Beginning in 1993, the TTC changed to a much more robust track structure using a new concrete base slab, steel ties, welded rail and rubber sleeves to isolate the track from the concrete around it. The structure is designed so that when track does need to be replaced, only the top layer, the depth of the track itself, needs to be removed. New track can be attached to the steel ties that are already in place. Conversion to this standard across the entire system is almost completed, and track reconstruction costs will drop due both to longer lifespan and simplified renewal work.

The average for special work over 2017-26 is about $14 million/year. Starting in 2003, the complex castings were set in a vibration-absorbent coating. Construction techniques have also advanced so that intersections are pre-assembled and welded off-site and then trucked to street locations for installation in large panels. The most recent intersection, Dundas and Parliament, went from initial demolition of the existing track to full assembly of the new intersection in one week. (Further work was required to complete other road upgrades, and new intersections are typically allowed to cure for a few weeks so that the concrete does not suffer vibration before it has properly set.) With a roughly 30-year cycle for special work replacement, the TTC is only about half way through rebuilding all of its intersections to the new standard.

Update: The Queen route represents about 28% of the track in the streetcar system, and so is responsible for about $10m of the annual capital work averaged over its lifetime. This is a relatively high proportion for one route, especially in relation to the amount of service operated there. 504 King, for example, is much shorter and has considerably more service than 501 Queen.

The cost of track replacement is essentially a fixed value that varies little with the level of transit service, although some of the lighter routes could turn out to have greater lifespans. This capital cost, therefore, represents an investment in the future of the streetcar system and the ridership growth that it could accommodate if only the TTC ran enough service. (The frequency of many routes is very much lower today than it was a few decades ago, and there is a lot of room for growth as residential density builds up along these routes.)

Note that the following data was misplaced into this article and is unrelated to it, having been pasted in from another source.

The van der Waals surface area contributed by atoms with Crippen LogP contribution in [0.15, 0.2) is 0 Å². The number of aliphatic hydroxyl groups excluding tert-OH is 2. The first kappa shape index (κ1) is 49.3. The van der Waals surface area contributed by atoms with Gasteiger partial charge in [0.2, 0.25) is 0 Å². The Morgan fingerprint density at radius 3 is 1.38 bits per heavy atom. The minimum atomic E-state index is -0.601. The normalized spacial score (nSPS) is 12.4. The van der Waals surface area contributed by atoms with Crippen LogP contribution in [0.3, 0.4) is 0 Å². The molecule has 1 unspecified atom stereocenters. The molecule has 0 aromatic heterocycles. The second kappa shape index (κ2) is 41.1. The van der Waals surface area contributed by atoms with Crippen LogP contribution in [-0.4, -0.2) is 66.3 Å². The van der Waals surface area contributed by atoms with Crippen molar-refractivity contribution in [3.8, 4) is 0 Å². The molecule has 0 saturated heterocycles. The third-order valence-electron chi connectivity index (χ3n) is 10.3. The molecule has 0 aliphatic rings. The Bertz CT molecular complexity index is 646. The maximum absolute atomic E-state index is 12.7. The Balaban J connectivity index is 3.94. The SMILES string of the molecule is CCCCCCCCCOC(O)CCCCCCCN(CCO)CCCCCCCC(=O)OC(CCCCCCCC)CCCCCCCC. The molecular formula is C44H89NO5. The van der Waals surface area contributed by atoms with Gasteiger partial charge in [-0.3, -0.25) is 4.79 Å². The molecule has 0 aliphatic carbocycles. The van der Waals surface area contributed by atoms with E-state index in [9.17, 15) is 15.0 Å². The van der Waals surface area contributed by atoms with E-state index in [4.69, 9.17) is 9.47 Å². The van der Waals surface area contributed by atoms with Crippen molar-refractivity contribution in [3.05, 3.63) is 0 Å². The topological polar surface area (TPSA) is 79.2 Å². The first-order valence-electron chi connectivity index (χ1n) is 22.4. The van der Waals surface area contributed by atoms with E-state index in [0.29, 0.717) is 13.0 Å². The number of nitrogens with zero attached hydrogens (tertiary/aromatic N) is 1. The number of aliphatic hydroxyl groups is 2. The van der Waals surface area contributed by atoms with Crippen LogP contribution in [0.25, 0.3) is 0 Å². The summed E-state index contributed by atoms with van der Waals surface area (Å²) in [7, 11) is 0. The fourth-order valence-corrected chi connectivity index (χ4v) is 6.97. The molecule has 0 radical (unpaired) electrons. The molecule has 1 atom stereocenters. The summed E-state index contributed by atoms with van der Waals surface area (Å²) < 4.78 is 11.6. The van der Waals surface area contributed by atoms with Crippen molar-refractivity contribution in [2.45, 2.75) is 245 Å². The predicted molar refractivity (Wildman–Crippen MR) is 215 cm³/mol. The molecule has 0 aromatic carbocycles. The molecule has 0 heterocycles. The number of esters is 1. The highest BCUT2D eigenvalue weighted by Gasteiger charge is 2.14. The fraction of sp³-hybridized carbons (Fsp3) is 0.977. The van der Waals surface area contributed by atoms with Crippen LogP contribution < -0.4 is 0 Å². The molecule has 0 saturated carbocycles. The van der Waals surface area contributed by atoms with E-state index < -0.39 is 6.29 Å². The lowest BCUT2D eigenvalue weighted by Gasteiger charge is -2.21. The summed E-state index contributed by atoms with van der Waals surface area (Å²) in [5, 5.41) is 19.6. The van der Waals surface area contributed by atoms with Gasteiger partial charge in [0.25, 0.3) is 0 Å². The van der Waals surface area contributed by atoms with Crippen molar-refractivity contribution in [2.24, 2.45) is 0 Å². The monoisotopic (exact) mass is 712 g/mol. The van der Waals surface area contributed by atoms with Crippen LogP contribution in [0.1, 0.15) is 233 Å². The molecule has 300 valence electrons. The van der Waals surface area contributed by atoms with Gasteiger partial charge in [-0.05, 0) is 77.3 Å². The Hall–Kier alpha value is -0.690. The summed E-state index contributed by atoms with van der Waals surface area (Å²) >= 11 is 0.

I will review the TTC’s Capital Budget for streetcar infrastructure in the next article in this series.

Any examination of streetcar replacement with buses must consider a variety of factors, but most importantly must look not at the streetcar system as it is today with service levels essentially frozen at or below the levels of two decades ago, but at what it can become as the backbone of travel in the growing “old” City.

9 thoughts on “The Cost of Running the Queen Car

  1. One question I have is what is the actual ridership using buses versus using streetcars? Are more people riding the buses now, or are they walking or riding bicycles because of absence of streetcars? Or would the “novelty” of riding a bus on Queen Street continue or taper off…

    Steve: No stats on this, compounded by the need for comparables for summers when (a) there was no construction and (b) there were streetcars. The City and TTC have done a lot to piss off riders on Queen for the past years.

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  2. The cost of operating the buses is much cheaper since streetcars cost ten times as much as buses and that does not even include the cost of building and maintaining the tracks and building and maintaining the overhead wires. With articulated buses, we can all be save money and be happy.

    Steve: Actually, that’s not true. First off, streetcars have a replacement ratio of at least 2.5:1 versus regular buses and they last at least 2.5 times as long. That still makes for a higher capital cost over the vehicle’s life, but nowhere near 10x. Then comes the issue that there are streetcar routes where buses simply could not handle the demand, present and future. Streetcars have been made to look bad by the lack of service improvements over a long, long period. The city’s density, especially in the old areas served by streetcars, is growing, and we need their capacity to handle the demand.

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  3. “The cost of routine streetcar track maintenance is included in the vehicle kilometre cost.”